VA AM Report 1/10: IPMN’s, what’s up with that?

Today we discussed a case of a patient w/ probably pancreatic cancer, but who had previously had a whipple for a suspicious pancreatic head mass that turned out to be a IPMN, or intraductal papillary mucinous neoplasm of the pancreas.

These fall w/in the larger category of cystic neoplasms of the pancreas; IPMNs are not cancer per se but benign cystic neoplams that have the potential to become malignant. Gerald Hsu, our expert oncology discussant, led us on a brief discussion on evaluation and management.

IPMN were first described in 1982, after a small series of patients were thought to have “pancreatic adenocarcinoma” but had much better outcomes than usual. Their tumors were notable for being inside the pancreatic duct, large, and mucin-secreting. Typically we find them when imaging the abdomen for other reasons, and then, like the pulmonary nodule or adrenal mass, we have to follow them.

IPMN in the main pancreatic duct may have carcinoma in situ in up to 70% of identified tumors, unfortunately there are no imaging correlates that help evaluating risk of malignancy. In branch duct IPMN, Tumors greater than 3cm in size confer a higher risk of malignancy, and tumors less than 2 cm in diameter are rarely malignant.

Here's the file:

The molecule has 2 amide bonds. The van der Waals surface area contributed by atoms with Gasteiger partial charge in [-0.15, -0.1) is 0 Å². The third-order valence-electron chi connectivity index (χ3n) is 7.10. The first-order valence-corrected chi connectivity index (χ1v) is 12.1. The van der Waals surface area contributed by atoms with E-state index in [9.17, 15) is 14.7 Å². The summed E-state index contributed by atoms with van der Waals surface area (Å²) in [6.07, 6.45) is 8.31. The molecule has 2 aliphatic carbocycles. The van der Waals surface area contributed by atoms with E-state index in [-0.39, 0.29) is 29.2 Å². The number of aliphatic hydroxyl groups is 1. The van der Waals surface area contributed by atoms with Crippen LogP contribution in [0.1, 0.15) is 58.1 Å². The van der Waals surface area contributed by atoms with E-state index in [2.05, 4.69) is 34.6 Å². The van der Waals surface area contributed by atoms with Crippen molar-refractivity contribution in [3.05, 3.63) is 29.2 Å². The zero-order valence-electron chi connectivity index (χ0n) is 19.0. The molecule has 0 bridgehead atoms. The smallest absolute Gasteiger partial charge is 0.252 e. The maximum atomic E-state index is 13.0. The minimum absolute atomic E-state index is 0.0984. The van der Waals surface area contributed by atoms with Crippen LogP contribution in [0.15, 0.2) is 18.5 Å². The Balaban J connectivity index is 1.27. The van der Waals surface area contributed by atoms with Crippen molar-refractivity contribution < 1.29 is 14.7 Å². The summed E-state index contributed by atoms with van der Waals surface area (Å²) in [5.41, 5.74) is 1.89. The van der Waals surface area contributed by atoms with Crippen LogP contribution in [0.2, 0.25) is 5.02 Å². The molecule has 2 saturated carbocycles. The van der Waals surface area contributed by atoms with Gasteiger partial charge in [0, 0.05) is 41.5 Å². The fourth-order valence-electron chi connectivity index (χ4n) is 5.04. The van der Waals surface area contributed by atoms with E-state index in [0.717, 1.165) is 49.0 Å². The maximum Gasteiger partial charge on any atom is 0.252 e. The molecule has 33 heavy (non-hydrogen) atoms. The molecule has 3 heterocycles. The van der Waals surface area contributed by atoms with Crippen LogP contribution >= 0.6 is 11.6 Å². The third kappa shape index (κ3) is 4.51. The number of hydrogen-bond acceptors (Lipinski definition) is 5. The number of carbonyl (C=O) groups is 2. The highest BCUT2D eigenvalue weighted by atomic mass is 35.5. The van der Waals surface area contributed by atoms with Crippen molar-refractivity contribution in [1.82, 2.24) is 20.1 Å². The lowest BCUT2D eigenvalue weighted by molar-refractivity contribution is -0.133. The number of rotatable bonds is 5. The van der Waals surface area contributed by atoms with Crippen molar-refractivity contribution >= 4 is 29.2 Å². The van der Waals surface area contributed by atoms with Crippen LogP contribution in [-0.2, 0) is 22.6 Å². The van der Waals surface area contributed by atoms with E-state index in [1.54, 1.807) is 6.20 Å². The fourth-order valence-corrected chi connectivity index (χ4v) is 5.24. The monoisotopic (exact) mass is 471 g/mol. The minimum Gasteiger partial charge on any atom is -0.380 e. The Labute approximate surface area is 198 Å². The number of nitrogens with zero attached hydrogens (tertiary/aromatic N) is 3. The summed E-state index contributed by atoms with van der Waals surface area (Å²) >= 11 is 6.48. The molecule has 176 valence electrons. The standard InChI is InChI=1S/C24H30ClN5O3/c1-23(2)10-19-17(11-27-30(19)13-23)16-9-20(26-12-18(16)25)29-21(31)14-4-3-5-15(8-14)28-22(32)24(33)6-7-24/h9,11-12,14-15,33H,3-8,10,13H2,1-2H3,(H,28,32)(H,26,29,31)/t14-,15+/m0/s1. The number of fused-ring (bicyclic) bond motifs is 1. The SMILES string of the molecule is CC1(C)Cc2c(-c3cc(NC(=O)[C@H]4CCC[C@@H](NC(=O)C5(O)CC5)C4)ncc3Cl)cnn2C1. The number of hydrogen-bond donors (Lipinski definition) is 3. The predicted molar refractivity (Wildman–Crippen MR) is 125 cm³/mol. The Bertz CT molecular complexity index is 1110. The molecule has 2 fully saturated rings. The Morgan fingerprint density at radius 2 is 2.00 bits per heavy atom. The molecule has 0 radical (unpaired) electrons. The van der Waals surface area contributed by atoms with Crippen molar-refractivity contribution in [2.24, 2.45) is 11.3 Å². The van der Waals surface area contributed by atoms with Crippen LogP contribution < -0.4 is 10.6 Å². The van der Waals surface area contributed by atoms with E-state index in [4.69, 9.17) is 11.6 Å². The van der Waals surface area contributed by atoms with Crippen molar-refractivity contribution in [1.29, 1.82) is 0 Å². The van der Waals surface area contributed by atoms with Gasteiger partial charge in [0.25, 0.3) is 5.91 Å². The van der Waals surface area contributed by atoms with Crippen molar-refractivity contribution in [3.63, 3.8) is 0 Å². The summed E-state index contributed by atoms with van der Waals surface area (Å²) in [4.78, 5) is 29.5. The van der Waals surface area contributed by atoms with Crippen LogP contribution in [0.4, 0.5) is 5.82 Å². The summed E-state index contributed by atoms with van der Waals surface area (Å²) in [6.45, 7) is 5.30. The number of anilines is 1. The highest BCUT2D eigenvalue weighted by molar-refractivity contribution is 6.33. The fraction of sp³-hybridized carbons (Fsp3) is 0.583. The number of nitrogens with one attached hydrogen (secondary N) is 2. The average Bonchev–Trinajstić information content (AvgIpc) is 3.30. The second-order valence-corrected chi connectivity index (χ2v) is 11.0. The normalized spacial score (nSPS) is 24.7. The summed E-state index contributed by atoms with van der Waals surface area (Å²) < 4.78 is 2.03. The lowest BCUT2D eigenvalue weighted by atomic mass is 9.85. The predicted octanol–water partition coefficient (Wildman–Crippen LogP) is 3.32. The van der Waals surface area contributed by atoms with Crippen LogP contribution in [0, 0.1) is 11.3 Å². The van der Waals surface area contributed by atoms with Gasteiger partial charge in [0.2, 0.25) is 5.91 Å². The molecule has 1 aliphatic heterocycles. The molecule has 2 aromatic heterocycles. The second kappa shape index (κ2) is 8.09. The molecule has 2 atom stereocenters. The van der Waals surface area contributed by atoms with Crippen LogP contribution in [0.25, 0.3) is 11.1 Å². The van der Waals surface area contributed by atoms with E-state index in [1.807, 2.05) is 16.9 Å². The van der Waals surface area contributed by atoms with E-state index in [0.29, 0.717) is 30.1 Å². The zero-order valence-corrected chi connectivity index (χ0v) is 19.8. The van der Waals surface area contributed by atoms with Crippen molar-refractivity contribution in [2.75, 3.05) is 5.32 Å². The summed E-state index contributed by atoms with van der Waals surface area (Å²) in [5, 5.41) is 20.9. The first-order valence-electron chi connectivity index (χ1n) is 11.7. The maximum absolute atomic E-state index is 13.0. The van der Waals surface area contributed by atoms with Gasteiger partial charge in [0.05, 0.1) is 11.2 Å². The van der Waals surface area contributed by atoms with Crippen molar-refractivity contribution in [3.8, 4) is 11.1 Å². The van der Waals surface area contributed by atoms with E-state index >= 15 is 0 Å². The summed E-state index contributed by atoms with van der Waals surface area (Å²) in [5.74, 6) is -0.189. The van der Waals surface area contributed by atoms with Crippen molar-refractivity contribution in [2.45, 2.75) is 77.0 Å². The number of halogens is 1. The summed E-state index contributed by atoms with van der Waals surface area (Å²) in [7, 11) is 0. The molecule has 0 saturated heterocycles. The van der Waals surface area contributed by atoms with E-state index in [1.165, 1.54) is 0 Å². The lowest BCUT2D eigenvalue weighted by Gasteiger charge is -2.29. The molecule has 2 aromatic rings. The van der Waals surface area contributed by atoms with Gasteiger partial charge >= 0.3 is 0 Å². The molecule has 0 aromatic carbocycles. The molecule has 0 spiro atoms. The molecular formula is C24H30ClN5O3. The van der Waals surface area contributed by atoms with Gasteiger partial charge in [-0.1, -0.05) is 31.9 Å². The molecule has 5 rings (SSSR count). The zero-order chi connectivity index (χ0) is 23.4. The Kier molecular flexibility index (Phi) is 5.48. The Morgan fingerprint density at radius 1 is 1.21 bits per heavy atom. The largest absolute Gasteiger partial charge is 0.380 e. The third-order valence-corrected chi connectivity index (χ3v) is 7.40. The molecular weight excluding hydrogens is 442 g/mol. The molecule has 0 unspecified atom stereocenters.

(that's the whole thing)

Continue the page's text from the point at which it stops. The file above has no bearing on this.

The first step in evaluation is to define whether main duct or branch duct, and then figure out if the patients have symptoms or not. These can either be obstructive symptoms similar to those w/ pancreatic head masses (jaundice, LFT abnl), or pancreatitis. If no symptoms then it depends on duct size related to the tumor. For smaller lesions repeat imaging can be done, medium EUS/FNA, and big resection. Branch duct differs in that reseaction is considered for any symptomatic obstructions, for cysts >3cm or mural nodules within the wall of the pancreas.


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